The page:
Passover (varies based on the Jewish calendar, eight days around Easter) — Jewish religious observance.

Cinco de Mayo (5 May) — A minor holiday in most of Mexico often incorrectly assumed to be Mexican independence day which is really September the 16th, but nevertheless a major cultural celebration for Mexican-Americans. As with St. Patrick’s Day, expect bars to be crowded, frequently with themed drink specials.

Memorial Day (last Monday in May) — most non-retail businesses closed; some patriotic observances; trips to beaches and parks; beginning of the traditional beginning of summer tourism season which means jacked up summer prices for rooms and airfare to some places.

Independence Day / Fourth of July (4 July) — most non-retail businesses closed; airports and highways crowded; patriotic parades and concerts, cookouts and trips to beaches and parks, fireworks at dusk.

Labor Day (first Monday in September) — most non-retail businesses closed; cookouts and trips to beaches and parks; many stores have sales; last day of the traditional ending of summer tourism season which means a better time to plan for travel to or within the U.S. in many places.

Rosh Hashanah and Yom Kippur (varies based on the Jewish calendar, September or early October) — Jewish religious observances.

Columbus Day (second Monday in October) — many government offices and banks closed; some stores have sales. Columbus Day can be controversial, especially among Native Americans, and is not as widely observed as it was in the past.

Halloween (31 October) — trick-or-treating, parades, and costume parties.

Veterans Day (11 November) — government offices and banks closed; some patriotic observances.

Thanksgiving Day (fourth Thursday in November, date varies annually) — almost all businesses closed, including grocery stores and many restaurants; family dinners. Airports and highways are very crowded the days before and after, but are frequently “empty” on the day itself. The next day, known as “Black Friday,” major Christmas shopping traditionally begins. Many non-retail employees are given Friday off or take it as a holiday. If planning to fly within the U.S. during the week of the Thanksgiving holiday and the weekend after plan accordingly as the airfares are higher than normal.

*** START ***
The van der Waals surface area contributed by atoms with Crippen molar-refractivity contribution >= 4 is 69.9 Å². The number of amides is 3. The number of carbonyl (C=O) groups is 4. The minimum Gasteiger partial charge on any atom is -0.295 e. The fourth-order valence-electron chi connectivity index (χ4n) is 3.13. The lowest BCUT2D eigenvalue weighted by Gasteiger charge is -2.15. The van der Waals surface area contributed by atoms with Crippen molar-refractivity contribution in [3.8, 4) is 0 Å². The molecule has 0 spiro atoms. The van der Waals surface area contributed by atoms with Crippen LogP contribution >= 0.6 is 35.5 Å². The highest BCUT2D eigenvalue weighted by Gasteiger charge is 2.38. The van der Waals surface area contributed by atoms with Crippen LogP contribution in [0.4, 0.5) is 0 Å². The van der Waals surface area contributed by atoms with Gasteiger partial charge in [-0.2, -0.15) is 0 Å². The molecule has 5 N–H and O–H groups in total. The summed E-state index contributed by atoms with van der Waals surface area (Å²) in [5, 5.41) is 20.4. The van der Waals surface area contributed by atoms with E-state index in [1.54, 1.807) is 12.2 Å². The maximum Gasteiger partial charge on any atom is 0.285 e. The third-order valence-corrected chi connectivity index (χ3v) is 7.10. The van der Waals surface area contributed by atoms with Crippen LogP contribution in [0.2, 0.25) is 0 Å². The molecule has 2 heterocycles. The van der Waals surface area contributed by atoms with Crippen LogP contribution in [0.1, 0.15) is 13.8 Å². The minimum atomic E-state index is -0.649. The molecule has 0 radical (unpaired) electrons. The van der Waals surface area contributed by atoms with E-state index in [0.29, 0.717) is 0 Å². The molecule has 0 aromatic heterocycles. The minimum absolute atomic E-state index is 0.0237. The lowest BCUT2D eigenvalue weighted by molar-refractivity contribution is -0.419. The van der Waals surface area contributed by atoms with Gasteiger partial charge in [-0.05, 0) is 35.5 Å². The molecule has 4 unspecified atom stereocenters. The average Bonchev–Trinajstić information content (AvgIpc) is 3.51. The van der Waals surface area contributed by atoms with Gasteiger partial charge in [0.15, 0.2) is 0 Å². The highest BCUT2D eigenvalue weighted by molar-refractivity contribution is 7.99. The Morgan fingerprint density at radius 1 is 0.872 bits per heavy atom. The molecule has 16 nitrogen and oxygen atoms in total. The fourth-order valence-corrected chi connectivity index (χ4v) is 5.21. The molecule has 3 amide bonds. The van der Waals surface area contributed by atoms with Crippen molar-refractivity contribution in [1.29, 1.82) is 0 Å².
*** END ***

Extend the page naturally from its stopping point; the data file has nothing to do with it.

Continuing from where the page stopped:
Hanukkah / Chanukah (varies based on the Jewish calendar, eight days usually in December) — Jewish religious observance, often culturally associated with Christmas.

Christmas Eve (24 December) the evening or day before Christmas Day. The mythical character Santa Claus comes during that night to deliver presents.

Christmas (25 December) — almost all businesses, grocery stores, and many restaurants closed the evening before and all day. Airports and highways are crowded. Families and close friends exchange gifts; Christian religious observances. If planning to fly around the Christmas holiday and the week between Christmas and New Years Day plan accordingly as the airfares are higher than normal. Flying on Christmas Day can be cheap compared to other days.

Kwanzaa (26 December-1 January) — African-American cultural observance.

New Year’s Eve (31 December) — many restaurants and bars open late; lots of parties, especially in big cities.

Other federal services like national parks and airport security operate 365 days a year regardless of federal holidays.

Many state governments also observe official holidays of their own which are not observed in other states or by the federal government.